Yes, Steve Su's boys are loving and lovable, as is my son, who has taught himself arcane languages, deejayed a radio show on ethnomusicology, published a paper on palm trees in an international journal, written a dictionary of Jamaican creole, and can instantly master any unfamiliar material and zero in on the most important questions. He needs major guidance with jobs, planning, decision making, girlfriends and financial self-support. Many autistics are really not that different from you and me; it is just that they are us in reverse.

Jean E. Rosenfeld, '61
Pacific Palisades, California

The fascinating article on autism requires a statistical explanation. To wit, "a disorder that affects 1 in every 110 kids (the rate is 1 in 70 for boys and 1 in 315 for girls.)" I believe what the author intended to say was "a disorder that affects 1 in every 110 kids, the incidence being 4.5 times more frequent in boys than in girls (the ratio is 1 in 70 for boys compared to 1 in 315 for girls.)"

Robert Conot, '52
Thousand Oaks, California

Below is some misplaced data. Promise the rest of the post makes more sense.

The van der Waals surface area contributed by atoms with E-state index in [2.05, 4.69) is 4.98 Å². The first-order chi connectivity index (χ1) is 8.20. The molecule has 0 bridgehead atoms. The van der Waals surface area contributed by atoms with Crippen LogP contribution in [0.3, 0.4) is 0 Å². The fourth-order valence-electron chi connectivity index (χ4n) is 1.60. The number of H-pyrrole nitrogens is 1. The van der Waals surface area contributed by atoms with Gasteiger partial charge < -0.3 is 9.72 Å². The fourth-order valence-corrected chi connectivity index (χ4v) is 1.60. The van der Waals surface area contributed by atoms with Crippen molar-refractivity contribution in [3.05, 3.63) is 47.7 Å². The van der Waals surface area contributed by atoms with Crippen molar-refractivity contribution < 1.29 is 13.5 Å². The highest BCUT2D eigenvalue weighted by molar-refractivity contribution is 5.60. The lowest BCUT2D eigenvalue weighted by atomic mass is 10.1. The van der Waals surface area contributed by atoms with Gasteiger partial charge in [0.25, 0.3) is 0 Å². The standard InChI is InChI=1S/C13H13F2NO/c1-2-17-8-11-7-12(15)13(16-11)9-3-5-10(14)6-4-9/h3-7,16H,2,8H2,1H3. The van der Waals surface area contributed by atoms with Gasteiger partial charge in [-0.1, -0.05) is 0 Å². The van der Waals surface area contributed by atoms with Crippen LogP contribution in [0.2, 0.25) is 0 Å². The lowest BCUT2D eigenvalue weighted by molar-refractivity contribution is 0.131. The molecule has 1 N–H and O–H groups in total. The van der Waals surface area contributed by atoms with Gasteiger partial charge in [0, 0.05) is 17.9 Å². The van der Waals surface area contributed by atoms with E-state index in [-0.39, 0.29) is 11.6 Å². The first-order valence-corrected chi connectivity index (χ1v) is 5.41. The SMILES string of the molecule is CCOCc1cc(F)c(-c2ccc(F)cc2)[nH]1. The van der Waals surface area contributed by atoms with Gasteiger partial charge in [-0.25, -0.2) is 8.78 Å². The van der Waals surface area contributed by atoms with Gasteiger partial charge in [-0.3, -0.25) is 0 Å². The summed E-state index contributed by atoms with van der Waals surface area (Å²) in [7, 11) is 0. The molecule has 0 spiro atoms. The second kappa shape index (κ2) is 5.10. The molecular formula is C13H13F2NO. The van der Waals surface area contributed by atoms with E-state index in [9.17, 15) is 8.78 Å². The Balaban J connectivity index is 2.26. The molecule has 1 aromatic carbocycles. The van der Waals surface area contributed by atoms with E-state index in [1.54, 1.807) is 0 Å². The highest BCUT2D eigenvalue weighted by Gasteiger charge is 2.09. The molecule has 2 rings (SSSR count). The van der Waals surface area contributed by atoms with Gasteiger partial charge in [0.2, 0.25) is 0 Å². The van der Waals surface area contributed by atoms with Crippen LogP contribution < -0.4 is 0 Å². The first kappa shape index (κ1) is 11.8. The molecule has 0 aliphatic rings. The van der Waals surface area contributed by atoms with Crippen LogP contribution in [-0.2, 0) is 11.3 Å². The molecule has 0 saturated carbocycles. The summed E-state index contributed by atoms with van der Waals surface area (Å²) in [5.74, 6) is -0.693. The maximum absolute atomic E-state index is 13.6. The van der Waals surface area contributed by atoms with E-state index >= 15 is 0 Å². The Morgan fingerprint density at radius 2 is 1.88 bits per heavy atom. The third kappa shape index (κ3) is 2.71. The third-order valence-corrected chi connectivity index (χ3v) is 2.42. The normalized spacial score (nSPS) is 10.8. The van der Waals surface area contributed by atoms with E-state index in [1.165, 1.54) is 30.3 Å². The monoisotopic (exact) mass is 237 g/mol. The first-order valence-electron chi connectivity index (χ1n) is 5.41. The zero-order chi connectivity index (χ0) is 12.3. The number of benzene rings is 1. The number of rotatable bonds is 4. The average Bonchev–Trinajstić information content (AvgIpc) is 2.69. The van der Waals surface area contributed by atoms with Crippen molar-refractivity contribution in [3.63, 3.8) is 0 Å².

In most respects I agree with the column by President Hennessy ("To Save Innovation, Tame Entitlements," January/February), but I was disappointed to see him join the Europe-bashing bandwagon. He wrote that the United States could spiral downwards "toward the lower growth rates and higher unemployment rates seen in Europe." I know that President Hennessy is aware that Europe consists of distinct countries with distinct policies and social structures, much more so than the various states within the United States. To lump them all together and paint them with one brush (inferior) is useful for chest beating, but it misses the chance to learn from success stories. What I love about Stanford is that no matter how good it may be, it is always looking for ways to be better. So why the blinders? I am an American who earned a PhD at Stanford, but I am an engineering professor in Sweden. I don't know the exact statistics right now, but I know from reading the Swedish press that Sweden has one of the highest research expenditures per capita in the world. This little country of 9 million (about the size of greater Chicago) has two automobile companies (Volvo and Saab), two truck companies (Volvo and Scania), two gas turbine companies (Volvo Aero and Siemens), an airplane manufacturer (Saab), a large pharmaceutical company (Astra Zeneca), a phone manufacturer (Ericsson), a major paper products company (SCA), big paper and steel industries, windmill manufacturing and much more. Large investments in education have produced a highly skilled and motivated work force. Sweden has the highest GNP growth rate in Europe and unemployment rates below that of the United States, official and unofficial.